A couple of weeks ago I signed an on-line petition that was calling for a change in a certain government policy. On reaching 100,000 signatures the petition was then presented for debate in Parliament and the response made public. All British citizens can take part in petitioning the government on any subject that they feel strongly about, it is a tradition that goes back hundreds of years and was particularly popular in the early part of the 19th century, the so called ‘Age of Reform’. Petitions from Birmingham during this time included one in 1812 demanding an end to trade embargos (as a result of Orders in Council) that were having a negative impact on the town’s trade with America and another around the same time calling for the repeal of the East India Company’s charter. Other large manufacturing and port towns, such as Manchester, Liverpool and Bristol, also petitioned and as a result both policies were repealed. Petitioning could be a powerful political tool, especially when combined with outbreaks of popular unrest.
Petitions then were, of course, hand written and signed. On a recent archive trip I was lucky enough to see an example of an original petition.
As you can see it was quite a chunky scroll, but with the exception of a few holes along the paper between the signatures, is in great condition. It was fascinating to see. This particular petition can be dated to 1828, because the first signature is that of ‘Charles Shaw, High Bailiff’. Bailiffs were elected annually and Aris’s Birmingham Gazette published their names around the same date each year, so it was pretty easy to trace.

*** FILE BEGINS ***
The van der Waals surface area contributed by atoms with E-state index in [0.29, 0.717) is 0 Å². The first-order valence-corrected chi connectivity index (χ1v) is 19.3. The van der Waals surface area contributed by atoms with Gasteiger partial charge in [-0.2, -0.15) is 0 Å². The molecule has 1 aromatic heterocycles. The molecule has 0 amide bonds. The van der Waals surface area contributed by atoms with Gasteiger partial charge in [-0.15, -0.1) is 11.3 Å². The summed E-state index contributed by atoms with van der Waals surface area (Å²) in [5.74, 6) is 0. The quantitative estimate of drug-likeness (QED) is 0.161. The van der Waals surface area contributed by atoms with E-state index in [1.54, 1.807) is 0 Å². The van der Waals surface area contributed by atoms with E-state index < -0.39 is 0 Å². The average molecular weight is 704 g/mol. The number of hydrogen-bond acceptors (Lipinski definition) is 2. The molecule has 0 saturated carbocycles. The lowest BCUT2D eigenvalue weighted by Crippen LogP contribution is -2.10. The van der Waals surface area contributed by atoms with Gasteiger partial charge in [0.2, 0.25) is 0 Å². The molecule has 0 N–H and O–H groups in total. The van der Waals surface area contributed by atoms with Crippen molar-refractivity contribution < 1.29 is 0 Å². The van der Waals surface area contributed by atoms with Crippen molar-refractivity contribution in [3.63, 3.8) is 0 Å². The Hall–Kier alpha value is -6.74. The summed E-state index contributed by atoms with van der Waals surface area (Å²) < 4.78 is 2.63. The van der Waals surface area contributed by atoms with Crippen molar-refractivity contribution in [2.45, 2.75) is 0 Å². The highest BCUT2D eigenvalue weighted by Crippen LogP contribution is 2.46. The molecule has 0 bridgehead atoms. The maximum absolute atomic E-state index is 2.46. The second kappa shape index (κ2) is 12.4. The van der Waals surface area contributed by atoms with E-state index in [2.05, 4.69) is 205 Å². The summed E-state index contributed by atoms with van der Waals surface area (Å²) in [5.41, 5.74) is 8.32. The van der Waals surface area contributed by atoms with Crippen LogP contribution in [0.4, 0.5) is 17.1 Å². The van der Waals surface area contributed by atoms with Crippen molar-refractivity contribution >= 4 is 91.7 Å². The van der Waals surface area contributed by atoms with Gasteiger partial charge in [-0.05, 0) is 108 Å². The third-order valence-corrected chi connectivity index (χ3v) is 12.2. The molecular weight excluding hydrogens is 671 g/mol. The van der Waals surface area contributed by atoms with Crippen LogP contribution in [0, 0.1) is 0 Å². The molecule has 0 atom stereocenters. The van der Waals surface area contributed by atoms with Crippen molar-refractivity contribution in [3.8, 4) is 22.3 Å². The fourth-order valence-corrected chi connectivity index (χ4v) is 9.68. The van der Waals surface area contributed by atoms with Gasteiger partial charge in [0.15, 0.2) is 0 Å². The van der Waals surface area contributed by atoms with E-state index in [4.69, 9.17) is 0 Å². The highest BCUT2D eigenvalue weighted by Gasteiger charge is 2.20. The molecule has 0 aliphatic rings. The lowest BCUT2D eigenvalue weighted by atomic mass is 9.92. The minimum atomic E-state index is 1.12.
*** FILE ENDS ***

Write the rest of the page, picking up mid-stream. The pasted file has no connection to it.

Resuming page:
There’s something rather special about seeing a person’s signature, I always feel it’s as close as I can get to a handshake with the past. Although it was not possible to unroll the whole scroll, it was possible to see that it comprised several petitions attached together. This makes sense, because it was likely that petitions were left in multiple locations to attract plenty of signatures. In parts it looked as though sheets were glued together, but there was also evidence of stitching:
This is a great resource. But why is it in Birmingham, and not tucked away in a Parliamentary archive? Well, in 1828 there was an attempt in the House of Commons to have the Nottinghamshire constituency of East Retford disfranchised (that is, they would lose their MP) following decades of alleged electoral corruption. There was a suggestion that one of the big industrial towns that did not have an MP could instead be given the East Retford seat; the two towns primarily tipped for the transfer were Manchester and Birmingham – and Birmingham set about gathering signatures requesting that it be given the Parliamentary seat. In the end, East Retford retained its MP for another few decades, while Birmingham and Manchester would have to wait until 1832 to realise their ambition of representation. As a result, the petition was never delivered to the House.
The Birmingham petition can be found at Birmingham Archives, Heritage and Photography, Library of Birmingham – reference MS 3097 (1 of 2)
PLEASE SUPPORT OUR LOCAL ARCHIVES, CURRENTLY SUBJECTED TO SEVERE CUT BACKS AND ALWAYS UNDER THREAT. YOU CAN FIND UPDATES BY FOLLOWING THE FRIENDS OF THE LIBRARY OF BIRMINGHAM ON TWITTER AND FACEBOOK (@FoLoB_) – thanks.
If you are interested in current Parliamentary petitions, the official website is here: https://petition.parliament.uk/